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Guyanese, in the diaspora and home, will on Saturday, August 13, hold a symposium on Oil in Guyana, in what organisers say is aimed to “avoid the resource curse.”
Presenters are Dr. Vincent Adams, Dr. Tarron Khemraj, Dr. Jeanette Bulkan, and Mr. Christopher Ram. They are expected to cover topics that include: The need for full coverage insurance for an oil spill; Impact of oil drilling on Guyana’s environment and coastal livelihoods; Money that will be available in the Natural Resource Fund; The tax lawsuit against the oil companies; and Cost of living in an oil economy.
The exploitation and management of Guyana’s oil continue to evoke spirited national conversations. There remains no national consensus on how Guyana will proceed as a united front. In the meantime there continues to be announcements of oil finds and the auctioning of oil blocks by government.
The party in Government (i.e., the People’s Progressive Party/Civic) when it was Opposition had condemned the oil contracts and promised to renegotiate them should they return to government. Two years into office this has not yet happened.
The Party had also condemned the one (1) per cent royalty from oil revenue saying it should be higher. The initial royalty percentage was agreed to by the PPP/C Donald Ramotar government. The A Partnership for National Unity and Alliance for Change (APNU+AFC) government has renegotiated that royalty to two (2) per cent, representing a 100 per cent increase on the previous per cent. Two years into the PPP/C administration the two (2) per cent remains.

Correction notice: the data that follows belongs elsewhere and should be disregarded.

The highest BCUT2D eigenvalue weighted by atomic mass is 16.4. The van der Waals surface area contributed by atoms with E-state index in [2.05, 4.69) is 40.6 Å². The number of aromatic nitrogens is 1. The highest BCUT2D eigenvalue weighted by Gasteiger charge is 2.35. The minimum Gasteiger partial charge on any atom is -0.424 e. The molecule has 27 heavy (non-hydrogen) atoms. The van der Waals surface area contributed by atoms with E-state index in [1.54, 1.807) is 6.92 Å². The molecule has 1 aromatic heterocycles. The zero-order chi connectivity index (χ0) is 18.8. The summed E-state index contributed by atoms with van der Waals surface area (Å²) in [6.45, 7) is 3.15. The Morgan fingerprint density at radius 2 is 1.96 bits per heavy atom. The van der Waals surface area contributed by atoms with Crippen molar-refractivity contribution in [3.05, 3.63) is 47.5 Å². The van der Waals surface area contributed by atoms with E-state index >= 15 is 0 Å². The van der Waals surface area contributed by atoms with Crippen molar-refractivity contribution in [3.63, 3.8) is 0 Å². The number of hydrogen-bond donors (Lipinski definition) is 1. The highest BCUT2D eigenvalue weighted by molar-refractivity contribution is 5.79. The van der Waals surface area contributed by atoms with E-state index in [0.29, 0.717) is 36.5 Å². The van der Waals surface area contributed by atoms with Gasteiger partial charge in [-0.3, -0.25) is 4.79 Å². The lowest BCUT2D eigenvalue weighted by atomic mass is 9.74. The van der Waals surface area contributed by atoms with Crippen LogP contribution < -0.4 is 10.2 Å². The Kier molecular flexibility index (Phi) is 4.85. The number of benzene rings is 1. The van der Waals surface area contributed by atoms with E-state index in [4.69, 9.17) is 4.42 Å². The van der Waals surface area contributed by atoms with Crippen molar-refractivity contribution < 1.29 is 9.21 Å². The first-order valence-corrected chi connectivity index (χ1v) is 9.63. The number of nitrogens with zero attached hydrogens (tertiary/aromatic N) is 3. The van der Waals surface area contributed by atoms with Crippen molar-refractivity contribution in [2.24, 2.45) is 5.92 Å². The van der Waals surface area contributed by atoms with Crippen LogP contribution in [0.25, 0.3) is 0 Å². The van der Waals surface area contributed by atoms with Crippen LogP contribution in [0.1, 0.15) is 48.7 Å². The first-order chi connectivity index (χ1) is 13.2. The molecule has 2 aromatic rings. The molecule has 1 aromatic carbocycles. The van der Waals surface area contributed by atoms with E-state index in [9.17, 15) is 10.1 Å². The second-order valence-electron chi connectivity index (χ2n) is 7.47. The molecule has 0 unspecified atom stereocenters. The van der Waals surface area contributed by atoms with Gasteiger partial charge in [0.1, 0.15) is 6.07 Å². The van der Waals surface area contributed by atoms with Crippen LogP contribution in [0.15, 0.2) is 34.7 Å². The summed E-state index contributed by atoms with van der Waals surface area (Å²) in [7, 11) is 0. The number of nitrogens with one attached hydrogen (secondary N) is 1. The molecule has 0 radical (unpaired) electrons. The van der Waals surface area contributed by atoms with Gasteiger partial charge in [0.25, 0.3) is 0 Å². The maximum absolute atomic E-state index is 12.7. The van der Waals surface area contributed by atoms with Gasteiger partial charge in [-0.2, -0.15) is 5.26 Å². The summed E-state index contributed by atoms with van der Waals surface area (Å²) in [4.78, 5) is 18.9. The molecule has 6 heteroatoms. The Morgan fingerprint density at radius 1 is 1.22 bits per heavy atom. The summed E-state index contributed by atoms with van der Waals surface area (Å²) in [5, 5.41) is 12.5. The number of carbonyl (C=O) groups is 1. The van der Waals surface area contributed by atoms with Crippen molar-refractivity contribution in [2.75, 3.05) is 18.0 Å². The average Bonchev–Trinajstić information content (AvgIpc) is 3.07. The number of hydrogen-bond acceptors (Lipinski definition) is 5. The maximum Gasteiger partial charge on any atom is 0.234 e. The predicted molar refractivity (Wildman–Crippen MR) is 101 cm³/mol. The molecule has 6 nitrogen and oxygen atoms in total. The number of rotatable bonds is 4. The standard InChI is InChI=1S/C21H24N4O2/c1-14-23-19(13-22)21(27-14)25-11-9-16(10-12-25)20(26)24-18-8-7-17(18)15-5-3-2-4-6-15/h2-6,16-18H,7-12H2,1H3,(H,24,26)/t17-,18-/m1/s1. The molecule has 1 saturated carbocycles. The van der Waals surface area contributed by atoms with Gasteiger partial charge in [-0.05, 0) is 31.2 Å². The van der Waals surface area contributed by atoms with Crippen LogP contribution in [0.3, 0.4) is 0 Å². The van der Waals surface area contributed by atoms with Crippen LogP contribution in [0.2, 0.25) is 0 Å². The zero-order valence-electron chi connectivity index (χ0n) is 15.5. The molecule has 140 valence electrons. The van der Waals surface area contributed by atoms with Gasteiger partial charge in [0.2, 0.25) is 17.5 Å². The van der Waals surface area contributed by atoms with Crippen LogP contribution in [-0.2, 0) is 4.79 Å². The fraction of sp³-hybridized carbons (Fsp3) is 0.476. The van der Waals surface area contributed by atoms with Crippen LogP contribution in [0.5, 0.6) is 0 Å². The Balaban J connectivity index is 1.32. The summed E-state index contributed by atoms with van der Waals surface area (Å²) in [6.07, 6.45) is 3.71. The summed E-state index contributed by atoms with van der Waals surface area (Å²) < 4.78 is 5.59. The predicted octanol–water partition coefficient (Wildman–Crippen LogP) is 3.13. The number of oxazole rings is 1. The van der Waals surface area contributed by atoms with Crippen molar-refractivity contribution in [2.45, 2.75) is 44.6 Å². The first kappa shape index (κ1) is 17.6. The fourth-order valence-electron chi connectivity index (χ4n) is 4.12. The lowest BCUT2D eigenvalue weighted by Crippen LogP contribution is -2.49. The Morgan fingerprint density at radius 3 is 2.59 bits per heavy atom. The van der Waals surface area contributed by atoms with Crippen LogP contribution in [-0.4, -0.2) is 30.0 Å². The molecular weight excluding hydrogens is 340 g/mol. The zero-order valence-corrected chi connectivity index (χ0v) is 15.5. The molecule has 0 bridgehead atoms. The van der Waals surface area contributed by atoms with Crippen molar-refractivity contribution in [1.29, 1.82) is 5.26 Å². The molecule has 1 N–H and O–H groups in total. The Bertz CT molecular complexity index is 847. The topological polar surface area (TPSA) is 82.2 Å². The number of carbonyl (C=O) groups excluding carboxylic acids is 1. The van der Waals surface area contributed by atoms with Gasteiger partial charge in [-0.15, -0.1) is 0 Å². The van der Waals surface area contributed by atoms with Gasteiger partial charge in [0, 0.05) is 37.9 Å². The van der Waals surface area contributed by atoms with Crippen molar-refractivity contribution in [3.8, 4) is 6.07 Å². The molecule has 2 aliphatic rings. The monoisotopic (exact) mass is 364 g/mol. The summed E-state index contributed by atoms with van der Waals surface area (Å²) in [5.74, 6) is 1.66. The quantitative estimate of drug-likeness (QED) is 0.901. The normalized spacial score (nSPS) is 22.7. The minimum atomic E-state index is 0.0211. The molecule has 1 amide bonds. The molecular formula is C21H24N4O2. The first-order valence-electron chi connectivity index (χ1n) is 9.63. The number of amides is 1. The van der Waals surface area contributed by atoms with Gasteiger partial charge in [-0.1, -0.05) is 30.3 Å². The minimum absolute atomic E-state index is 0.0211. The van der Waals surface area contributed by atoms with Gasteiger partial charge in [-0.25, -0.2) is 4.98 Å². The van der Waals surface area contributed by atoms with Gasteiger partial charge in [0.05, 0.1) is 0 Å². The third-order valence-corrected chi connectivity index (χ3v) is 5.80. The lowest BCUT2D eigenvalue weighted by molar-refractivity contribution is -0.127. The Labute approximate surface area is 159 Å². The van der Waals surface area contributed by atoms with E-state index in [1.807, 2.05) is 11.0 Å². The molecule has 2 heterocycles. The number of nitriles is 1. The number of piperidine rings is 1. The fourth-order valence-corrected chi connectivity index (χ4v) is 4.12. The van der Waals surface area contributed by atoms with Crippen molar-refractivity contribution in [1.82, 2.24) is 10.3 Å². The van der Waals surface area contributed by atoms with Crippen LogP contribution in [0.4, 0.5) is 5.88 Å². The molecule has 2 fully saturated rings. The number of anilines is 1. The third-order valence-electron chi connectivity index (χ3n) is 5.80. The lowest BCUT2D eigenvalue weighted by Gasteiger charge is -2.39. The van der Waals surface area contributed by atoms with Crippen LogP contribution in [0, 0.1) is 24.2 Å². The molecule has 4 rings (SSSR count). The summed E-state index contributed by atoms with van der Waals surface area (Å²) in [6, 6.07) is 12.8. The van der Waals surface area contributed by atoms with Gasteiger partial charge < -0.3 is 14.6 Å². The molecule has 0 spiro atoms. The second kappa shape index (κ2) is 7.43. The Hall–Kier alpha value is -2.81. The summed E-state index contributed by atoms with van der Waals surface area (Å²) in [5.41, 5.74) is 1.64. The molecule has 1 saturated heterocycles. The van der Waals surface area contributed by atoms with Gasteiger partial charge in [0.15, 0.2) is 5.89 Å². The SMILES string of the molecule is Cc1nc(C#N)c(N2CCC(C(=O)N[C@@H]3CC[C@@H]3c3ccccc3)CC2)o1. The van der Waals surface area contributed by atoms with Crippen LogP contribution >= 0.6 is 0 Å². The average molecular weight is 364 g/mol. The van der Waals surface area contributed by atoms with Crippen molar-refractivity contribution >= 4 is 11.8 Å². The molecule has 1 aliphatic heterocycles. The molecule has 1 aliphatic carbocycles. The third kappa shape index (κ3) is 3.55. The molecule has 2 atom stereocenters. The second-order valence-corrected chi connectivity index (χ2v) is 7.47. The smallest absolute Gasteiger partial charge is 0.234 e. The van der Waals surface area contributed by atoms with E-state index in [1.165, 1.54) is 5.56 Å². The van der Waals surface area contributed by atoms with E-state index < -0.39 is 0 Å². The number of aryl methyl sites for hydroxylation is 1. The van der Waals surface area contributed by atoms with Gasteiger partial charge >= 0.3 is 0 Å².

Mindful of public outcries, trade unionist Lincoln Lewis has called for the contracts to be re-laid in the National Assembly where discussions would take place, including from desired stakeholders outside of the Assembly who should be allowed to make presentations, that would allow for Guyanese to arrive at a consensus agreement on the way forward. According to Lewis, “this would create the opportunity for involvement of all stakeholders consistent with ‘inclusionary democracy,’ as required by Article 13 in the Constitution of Guyana to address existing frictions and discontents.”
In 2015 oil and gas were discovered in Guyana in commercial quantities. In 2020 Guyana started production of its first barrel. Guyana is presently ranked among the world’s fastest growing economies. The Bank of Guyana projected this year’s Gross Domestic Product (GDP) growth from oil revenue will be 49.6 per cent. Others have projected this revenue to climb as high as 60 per cent.
Persons can participate in the symposium via zoom or at the venue. Refer to the flyer below for further information.